My Pretend Interview With Canucks GM Mike Gillis
As a long time Canucks fan, it’s been hard to understand a number of the moves that Vancouver General Manager Mike Gillis has made. The team has quickly changed from one that won back to back Presidents’ Trophies and was within a game of winning the Stanley Cup, to a team that not only can’t win, but can’t do anything without creating drama. Like when John Tortorella was justifiably angry at the Calgary Flames tactics when they initiated fights at the opening faceoff; rather than talk to the media about it and let the league handle the situation, he decided to charge down the hallway to try to get into the Flames dressing room, which is not only insane, but hilarious because John Tortorella is about as intimidating as a tired puppy.
How did the Canucks go from one of the best teams in the league to a complete laughing stock so fast? It’s like watching the popular kid in high school that everyone wants to be like go home for the summer and come back with a mullet and obsession with My Little Pony. The responsibility falls mainly on Gillis, who has made a number of questionable moves and has handled delicate situations with the grace and sensibility of a gorilla performing brain surgery. You know, because gorillas shouldn’t be surgeons. And player agents shouldn’t be general managers.
I decided that the best way to get answers would be to speak to the man himself. Since there was absolutely no way that would ever happen, I decided that the next best way to get answers would be to pretend like I spoke to him and make up answers. That way we can get a clear, unbiased explanation for the idiotic, insane decisions he made. I pretended to sit down with Gillis, and here’s what I pretended he said.
Me: Mike, it’s clear that the Vancouver Canucks are on the downswing and are looking to re-build or re-tool. Why is a team that saw great success so recently forced to start over?
Mike Gillis: We need to get younger and faster. Other teams are faster than us, and we need to inject young talent into our lineup.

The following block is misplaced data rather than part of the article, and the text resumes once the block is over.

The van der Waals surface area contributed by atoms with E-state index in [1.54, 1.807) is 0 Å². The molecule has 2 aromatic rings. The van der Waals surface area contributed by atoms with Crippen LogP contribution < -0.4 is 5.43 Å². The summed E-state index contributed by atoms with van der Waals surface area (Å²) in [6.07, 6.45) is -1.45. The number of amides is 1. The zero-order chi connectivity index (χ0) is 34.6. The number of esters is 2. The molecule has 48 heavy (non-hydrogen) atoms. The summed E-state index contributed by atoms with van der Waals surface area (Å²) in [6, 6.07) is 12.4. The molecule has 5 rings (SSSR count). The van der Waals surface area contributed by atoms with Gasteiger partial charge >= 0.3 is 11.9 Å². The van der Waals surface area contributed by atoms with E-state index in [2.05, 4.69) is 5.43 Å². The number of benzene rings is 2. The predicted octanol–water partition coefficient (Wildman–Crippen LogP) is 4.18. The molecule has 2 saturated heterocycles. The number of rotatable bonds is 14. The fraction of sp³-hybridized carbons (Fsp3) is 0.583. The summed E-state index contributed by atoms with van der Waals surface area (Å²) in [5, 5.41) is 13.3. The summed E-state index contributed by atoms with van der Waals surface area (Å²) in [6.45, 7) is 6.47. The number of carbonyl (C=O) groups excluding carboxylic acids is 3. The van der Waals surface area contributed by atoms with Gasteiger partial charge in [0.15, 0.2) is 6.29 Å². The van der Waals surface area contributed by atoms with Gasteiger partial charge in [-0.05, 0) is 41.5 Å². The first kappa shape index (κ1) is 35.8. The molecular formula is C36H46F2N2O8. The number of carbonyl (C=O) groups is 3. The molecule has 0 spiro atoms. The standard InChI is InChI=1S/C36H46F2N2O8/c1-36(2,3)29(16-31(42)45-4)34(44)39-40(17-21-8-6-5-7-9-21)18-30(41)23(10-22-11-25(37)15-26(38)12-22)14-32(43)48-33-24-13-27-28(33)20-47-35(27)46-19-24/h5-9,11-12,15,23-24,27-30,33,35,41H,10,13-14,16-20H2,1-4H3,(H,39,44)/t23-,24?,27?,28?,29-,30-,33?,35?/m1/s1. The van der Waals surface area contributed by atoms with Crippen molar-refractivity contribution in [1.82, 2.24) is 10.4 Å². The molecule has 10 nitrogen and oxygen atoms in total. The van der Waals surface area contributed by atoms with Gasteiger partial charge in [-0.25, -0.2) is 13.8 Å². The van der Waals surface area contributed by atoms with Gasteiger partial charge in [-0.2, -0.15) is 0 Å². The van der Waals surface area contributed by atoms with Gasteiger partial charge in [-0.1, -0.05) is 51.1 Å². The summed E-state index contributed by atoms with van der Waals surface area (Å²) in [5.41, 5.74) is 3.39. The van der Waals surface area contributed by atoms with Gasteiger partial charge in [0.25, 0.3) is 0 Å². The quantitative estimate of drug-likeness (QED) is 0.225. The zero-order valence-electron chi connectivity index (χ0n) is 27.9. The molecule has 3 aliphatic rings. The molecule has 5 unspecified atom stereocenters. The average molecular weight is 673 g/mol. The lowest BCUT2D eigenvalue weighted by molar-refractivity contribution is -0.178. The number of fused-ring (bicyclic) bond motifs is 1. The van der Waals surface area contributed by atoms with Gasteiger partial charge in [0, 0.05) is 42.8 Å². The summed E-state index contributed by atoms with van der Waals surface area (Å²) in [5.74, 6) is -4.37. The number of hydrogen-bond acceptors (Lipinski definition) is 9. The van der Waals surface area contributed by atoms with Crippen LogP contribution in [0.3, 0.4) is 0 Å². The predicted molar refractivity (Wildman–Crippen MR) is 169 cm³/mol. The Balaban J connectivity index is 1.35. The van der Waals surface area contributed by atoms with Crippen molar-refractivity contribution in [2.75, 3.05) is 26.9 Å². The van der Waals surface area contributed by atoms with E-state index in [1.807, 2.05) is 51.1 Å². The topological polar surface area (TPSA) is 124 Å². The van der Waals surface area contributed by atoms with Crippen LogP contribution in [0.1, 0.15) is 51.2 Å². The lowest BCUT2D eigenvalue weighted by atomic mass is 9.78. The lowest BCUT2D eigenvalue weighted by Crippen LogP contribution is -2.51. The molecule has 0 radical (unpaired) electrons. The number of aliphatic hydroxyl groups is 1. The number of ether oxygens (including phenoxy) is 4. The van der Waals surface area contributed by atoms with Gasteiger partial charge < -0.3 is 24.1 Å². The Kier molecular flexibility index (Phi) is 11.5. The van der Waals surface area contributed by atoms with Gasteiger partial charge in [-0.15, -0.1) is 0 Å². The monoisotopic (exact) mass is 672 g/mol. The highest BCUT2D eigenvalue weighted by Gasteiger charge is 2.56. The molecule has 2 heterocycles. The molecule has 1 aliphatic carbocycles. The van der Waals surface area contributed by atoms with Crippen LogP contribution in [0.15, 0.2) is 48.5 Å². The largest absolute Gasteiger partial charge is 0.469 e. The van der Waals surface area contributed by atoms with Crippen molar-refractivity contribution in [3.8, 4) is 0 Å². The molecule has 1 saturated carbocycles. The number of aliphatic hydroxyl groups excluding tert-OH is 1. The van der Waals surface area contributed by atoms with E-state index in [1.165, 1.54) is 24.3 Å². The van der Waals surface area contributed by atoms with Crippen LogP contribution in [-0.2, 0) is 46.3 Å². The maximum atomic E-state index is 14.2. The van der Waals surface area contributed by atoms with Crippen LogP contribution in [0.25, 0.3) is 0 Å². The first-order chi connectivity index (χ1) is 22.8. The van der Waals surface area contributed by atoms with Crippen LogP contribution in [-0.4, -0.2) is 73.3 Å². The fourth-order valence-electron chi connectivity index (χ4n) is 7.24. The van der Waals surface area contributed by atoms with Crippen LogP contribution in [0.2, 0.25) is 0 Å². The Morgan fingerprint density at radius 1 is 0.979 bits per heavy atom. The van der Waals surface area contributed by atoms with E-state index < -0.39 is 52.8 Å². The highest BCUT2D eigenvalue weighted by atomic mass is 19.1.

Me: That makes sense, although you let Mason Raymond walk and traded Michael Grabner for Keith Ballard, who is older and slower and so bad that you paid him to go away. Both Raymond and Grabner are in their 20s, which is still fairly young in this league. Do you think that if you kept these young, fast players you wouldn’t have to get younger and faster?
Mike Gillis: Well we didn’t have any young, high-end players…
Me: Because you traded Cody Hodgson.
Mike Gillis: …well, right. But if Zack Kassian turns out to be the player we think he can be, people may think differently about that trade.
Me: So if he ends up being completely different than the player he has been for the past two years?
Mike Gillis: Essentially, yes.
Me: It’s great that you share Canucks fans’ desire that Zack Kassian turn into someone else. Let’s talk about the Cory Schneider trade. Roberto Luongo, your former team captain who you signed to a 12 year contract, requests a trade because your franchise has shown a desire to go with the younger Schneider. Instead, you trade away Schneider. Why does that make sense?
Mike Gillis: Roberto’s contract was incredibly hard to move…
Me: I guess you’d know that, since you wrote it.
Mike Gillis: …and we didn’t find any deals we liked. Our plan was always to move Schneider for younger talent. We really like Bo Horvat and think he’s going to be a great player for us some day.
Me: But you apparently made the deal the day before the draft, so you would have had no idea what player would have been available by the time your turn came up.
Mike Gillis: No matter what, we wanted to get a young, top ten player because we need to get younger and faster. And we did that by trading Cory.
Me: Then you traded Luongo.
Mike Gillis: Right, because the plan was to move Roberto once we decided to go with Cory… who we traded to get younger and faster. Like Anaheim. They’re an example of a team that has gotten younger and faster and rebuilt.
Me: But they haven’t gotten past the quarter finals since 2009.
Mike Gillis: True, but they’re younger and faster. And stronger.
Me: Is your strategy simply to make random trades then quote Kanye West in interviews?
Mike Gillis: I once won GM of the Year.
Me: And none of us know how that happened. Thanks for what fans can expect to be a high draft pick this year, Mike. Please don’t trade it for a sandwich.
Do you think Mike Gillis has been criticized unfairly? If so, thanks for reading, Mike. Comment or Tweet.